The conflict approach emphasizes inequality in the quality of health and of health-care delivery (Weitz, 2013). [2] As noted earlier, the quality of health and health care differs greatly around the world and within the United States. Society’s inequities along social class, race and ethnicity, and gender lines are reproduced in our health and health care. People from disadvantaged social backgrounds are more likely to become ill, and once they do become ill, inadequate health care makes it more difficult for them to become well. As we will see, the evidence of disparities in health and health care is vast and dramatic.

The conflict approach also critiques efforts by physicians over the decades to control the practice of medicine and to define various social problems as medical ones. Physicians’ motivation for doing so has been both good and bad. On the good side, they have believed they are the most qualified professionals to diagnose problems and to treat people who have these problems. On the negative side, they have also recognized that their financial status will improve if they succeed in characterizing social problems as medical problems and in monopolizing the treatment of these problems. Once these problems become “medicalized,” their possible social roots and thus potential solutions are neglected.

Several examples illustrate conflict theory’s criticism. Alternative medicine is becoming increasingly popular, but so has criticism of it by the medical establishment. Physicians may honestly feel that medical alternatives are inadequate, ineffective, or even dangerous, but they also recognize that the use of these alternatives is financially harmful to their own practices. Eating disorders also illustrate conflict theory’s criticism. Many of the women and girls who have eating disorders receive help from a physician, a psychiatrist, a psychologist, or another health-care professional. Although this care is often very helpful, the definition of eating disorders as a medical problem nonetheless provides a good source of income for the professionals who treat it and obscures its cultural roots in society’s standard of beauty for women (Whitehead & Kurz, 2008). [3]

Obstetrical care provides another example. In most of human history, midwives or their equivalent were the people who helped pregnant women deliver their babies. In the nineteenth century, physicians claimed they were better trained than midwives and won legislation giving them authority to deliver babies. They may have honestly felt that midwives were inadequately trained, but they also fully recognized that obstetrical care would be quite lucrative (Ehrenreich & English, 2005).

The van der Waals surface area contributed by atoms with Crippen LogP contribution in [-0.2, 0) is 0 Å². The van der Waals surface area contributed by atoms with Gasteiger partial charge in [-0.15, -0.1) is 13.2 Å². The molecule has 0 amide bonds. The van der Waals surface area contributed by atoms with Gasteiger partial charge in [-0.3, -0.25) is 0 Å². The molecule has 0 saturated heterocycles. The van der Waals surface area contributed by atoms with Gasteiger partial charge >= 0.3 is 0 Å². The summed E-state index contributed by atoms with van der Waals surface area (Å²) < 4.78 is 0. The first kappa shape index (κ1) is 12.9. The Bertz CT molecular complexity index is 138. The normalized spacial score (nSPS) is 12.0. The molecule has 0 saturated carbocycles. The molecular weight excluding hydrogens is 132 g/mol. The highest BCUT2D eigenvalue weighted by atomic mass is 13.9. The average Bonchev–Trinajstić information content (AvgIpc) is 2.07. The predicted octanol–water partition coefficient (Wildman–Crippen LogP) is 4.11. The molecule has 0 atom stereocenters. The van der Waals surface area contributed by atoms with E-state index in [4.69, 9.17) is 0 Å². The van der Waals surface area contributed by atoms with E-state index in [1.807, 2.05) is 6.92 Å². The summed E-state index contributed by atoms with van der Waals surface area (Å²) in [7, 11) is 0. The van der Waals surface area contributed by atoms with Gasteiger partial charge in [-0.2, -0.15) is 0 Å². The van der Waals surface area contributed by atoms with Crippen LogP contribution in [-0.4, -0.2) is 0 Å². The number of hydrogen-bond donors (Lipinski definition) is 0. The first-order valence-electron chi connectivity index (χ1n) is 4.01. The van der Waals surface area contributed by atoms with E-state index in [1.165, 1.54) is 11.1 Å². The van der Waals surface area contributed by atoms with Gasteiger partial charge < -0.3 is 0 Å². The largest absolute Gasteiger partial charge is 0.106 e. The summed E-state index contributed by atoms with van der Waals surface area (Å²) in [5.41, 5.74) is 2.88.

In a final example, many hyperactive children are now diagnosed with ADHD, or attention deficit/hyperactivity disorder. A generation or more ago, they would have been considered merely as overly active. After Ritalin, a drug that reduces hyperactivity, was developed, their behavior came to be considered a medical problem and the ADHD diagnosis was increasingly applied, and tens of thousands of children went to physicians’ offices and were given Ritalin or similar drugs. The definition of their behavior as a medical problem was very lucrative for physicians and for the company that developed Ritalin, and it also obscured the possible roots of their behavior in inadequate parenting, stultifying schools, or even gender socialization, as most hyperactive kids are boys (Conrad, 2008; Rao & Seaton, 2010). [4]

Critics say the conflict approach’s assessment of health and medicine is overly harsh and its criticism of physicians’ motivation far too cynical. Scientific medicine has greatly improved the health of people around the world. Although physicians are certainly motivated, as many people are, by economic considerations, their efforts to extend their scope into previously nonmedical areas also stem from honest beliefs that people’s health and lives will improve if these efforts succeed. Certainly there is some truth in this criticism of the conflict approach, but the evidence of inequality in health and medicine and of the negative aspects of the medical establishment’s motivation for extending its reach remains compelling.